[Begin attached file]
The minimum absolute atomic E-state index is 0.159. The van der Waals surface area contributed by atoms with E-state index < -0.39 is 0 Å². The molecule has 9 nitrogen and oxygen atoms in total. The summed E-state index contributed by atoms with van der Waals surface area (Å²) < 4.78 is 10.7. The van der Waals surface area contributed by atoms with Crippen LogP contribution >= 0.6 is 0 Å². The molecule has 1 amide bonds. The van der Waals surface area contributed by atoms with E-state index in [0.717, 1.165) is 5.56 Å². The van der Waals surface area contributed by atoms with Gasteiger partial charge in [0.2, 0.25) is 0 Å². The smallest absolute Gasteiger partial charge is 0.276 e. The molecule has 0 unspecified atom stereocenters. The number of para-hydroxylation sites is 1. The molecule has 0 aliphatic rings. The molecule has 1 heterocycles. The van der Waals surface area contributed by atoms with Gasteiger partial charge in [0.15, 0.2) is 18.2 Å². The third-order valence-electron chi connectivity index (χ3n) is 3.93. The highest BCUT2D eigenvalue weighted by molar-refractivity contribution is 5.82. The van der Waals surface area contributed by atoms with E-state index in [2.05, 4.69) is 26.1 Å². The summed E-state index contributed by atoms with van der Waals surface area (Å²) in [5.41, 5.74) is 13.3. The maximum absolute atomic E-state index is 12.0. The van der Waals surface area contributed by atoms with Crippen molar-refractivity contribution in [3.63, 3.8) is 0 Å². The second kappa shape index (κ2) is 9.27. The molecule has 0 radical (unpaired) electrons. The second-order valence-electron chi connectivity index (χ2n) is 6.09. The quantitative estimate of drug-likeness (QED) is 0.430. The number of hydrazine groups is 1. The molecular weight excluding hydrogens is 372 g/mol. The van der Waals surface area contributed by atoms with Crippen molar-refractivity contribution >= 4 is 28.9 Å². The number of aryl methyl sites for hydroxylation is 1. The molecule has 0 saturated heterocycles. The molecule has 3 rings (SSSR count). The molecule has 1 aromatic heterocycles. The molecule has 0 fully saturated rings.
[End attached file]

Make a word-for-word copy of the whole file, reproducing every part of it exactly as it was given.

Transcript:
The minimum absolute atomic E-state index is 0.159. The van der Waals surface area contributed by atoms with E-state index < -0.39 is 0 Å². The molecule has 9 nitrogen and oxygen atoms in total. The summed E-state index contributed by atoms with van der Waals surface area (Å²) < 4.78 is 10.7. The van der Waals surface area contributed by atoms with Crippen LogP contribution >= 0.6 is 0 Å². The molecule has 1 amide bonds. The van der Waals surface area contributed by atoms with E-state index in [0.717, 1.165) is 5.56 Å². The van der Waals surface area contributed by atoms with Gasteiger partial charge in [0.2, 0.25) is 0 Å². The smallest absolute Gasteiger partial charge is 0.276 e. The molecule has 0 unspecified atom stereocenters. The number of para-hydroxylation sites is 1. The molecule has 0 aliphatic rings. The molecule has 1 heterocycles. The van der Waals surface area contributed by atoms with Gasteiger partial charge in [0.15, 0.2) is 18.2 Å². The third-order valence-electron chi connectivity index (χ3n) is 3.93. The highest BCUT2D eigenvalue weighted by molar-refractivity contribution is 5.82. The van der Waals surface area contributed by atoms with E-state index in [2.05, 4.69) is 26.1 Å². The summed E-state index contributed by atoms with van der Waals surface area (Å²) in [5.41, 5.74) is 13.3. The maximum absolute atomic E-state index is 12.0. The van der Waals surface area contributed by atoms with Crippen molar-refractivity contribution in [3.63, 3.8) is 0 Å². The second kappa shape index (κ2) is 9.27. The molecule has 0 radical (unpaired) electrons. The second-order valence-electron chi connectivity index (χ2n) is 6.09. The quantitative estimate of drug-likeness (QED) is 0.430. The number of hydrazine groups is 1. The molecular weight excluding hydrogens is 372 g/mol. The van der Waals surface area contributed by atoms with Crippen molar-refractivity contribution >= 4 is 28.9 Å². The number of aryl methyl sites for hydroxylation is 1. The molecule has 0 saturated heterocycles. The molecule has 3 rings (SSSR count). The molecule has 1 aromatic heterocycles. The molecule has 0 fully saturated rings.